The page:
Thursday, November 20, 2014

Meet our new Safety Specialists!

The League of Minnesota Cities Insurance Trust recently welcomed two new members to the Loss Control team.  Both bring several years of experience in their respective specialties; Troy Walsh from Public Works and the Fire Service, and Tracy Stille from Law Enforcement.
Troy Walsh

For the past 14 years Troy worked in the Public Works Department in Victoria, Minnesota.  He most recently oversaw the Streets and Storm Water Divisions.  He was a member of the city safety committee and oversaw the safety training and safety policies for the City of Victoria.  He holds a Class-D Water License from Minnesota Department of Health and a Class-SC Wastewater License from Minnesota Pollution Control.  He will receive his Road Scholar Certification from Minnesota Local Technical Assistance Program or MnLTAP in May of 2015. 

Troy is a state certified Firefighter 1 & 2 with sixteen years of service in the City of Victoria Fire Department and is the current Assistant Fire Chief and Fire Marshall.  He is also state certified as a Fire Instructor, Fire Officer, and a Public Fire Educator.  He is a past member of the Minnesota Board of Fire Training and Education 2010-2012.  Troy holds an Associate’s Degree in Fire Science Technology from Hennepin Technical College.  He is also a Hazardous Materials Technician and a member of the Carver County Hazardous Materials Group.  Troy is a National Registry Emergency Medical Technician (EMT). 

Troy was born, raised and still resides in the southwest metro community of Victoria. He has a long history with the community and its city departments.  In high school Troy worked as a part time seasonal employee for the public works department.

Troy started with the League of Minnesota Cities on November 17th and will be working as a Loss Control Consultant covering the Southwest Region of Minnesota.


Tracy Stille
Tracy recently retired from the Maple Grove Police Department where he served in a variety of positions that included patrol officer, drug education officer, investigator, field training officer, patrol sergeant, emergency response unit team leader, sergeant of investigations, services captain and patrol captain.  Previously he served with several rural police departments in McLeod and Sibley Counties and was employed as a special deputy with the Sibley County Sheriff’s Office.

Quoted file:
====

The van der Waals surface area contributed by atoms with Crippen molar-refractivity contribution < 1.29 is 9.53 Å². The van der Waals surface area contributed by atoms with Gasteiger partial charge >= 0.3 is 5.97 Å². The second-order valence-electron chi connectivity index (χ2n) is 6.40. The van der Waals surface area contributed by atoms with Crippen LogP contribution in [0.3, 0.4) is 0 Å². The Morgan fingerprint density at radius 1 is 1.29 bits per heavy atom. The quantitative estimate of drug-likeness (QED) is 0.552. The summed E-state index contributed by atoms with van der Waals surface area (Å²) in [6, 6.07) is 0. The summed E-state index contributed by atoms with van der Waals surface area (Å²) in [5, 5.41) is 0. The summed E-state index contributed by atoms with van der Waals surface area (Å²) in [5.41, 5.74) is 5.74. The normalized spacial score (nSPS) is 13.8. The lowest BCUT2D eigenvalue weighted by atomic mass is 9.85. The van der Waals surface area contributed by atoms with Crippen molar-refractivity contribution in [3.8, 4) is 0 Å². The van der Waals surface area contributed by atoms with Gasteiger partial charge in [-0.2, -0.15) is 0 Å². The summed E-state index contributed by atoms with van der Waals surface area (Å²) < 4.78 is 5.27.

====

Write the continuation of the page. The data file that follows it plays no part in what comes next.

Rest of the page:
Tracy also has experience working in the fields of public works for the City of Brownton and vehicle fleet management for the City of Maple Grove. 

Tracy’s education includes a Master of Science degree in criminal justice from St. Cloud State University and a Bachelor of Science degree in law enforcement from Mankato State University.  His training also includes several executive level management and leadership development courses that include the FBI’s Law Enforcement and Executive Development Seminar #14, the MN Chiefs of Police CLEO and Command Academy, the Bureau of Criminal Apprehension’s Police Management and Supervision certification program, and the School of Police Staff and Command #212 thru Northwestern University.  He is also a certified emergency manager thru the MN Department of Public Safety, Division of Homeland Security and Emergency Management. 

Tracy Stille grew up on a rural farm in McLeod County, MN.  He attended Hibbing Community College and became licensed as a peace officer in 1983 after being hired by the Brownton Police Department. 

Tracy started with the League of Minnesota Cities on November 17th and will be working as a Loss Control Consultant covering the Northeast Region of Minnesota.

By Cheryl Brennan

Monday, November 17, 2014

Link on Frozen Water Lines - Minnesota Rural Water

Two heads are better than one!  Minnesota Rural Water shared some materials on their website including a sample notification to the public and a sample media kit for utilities.  Minnesota Rural Website  Thanks!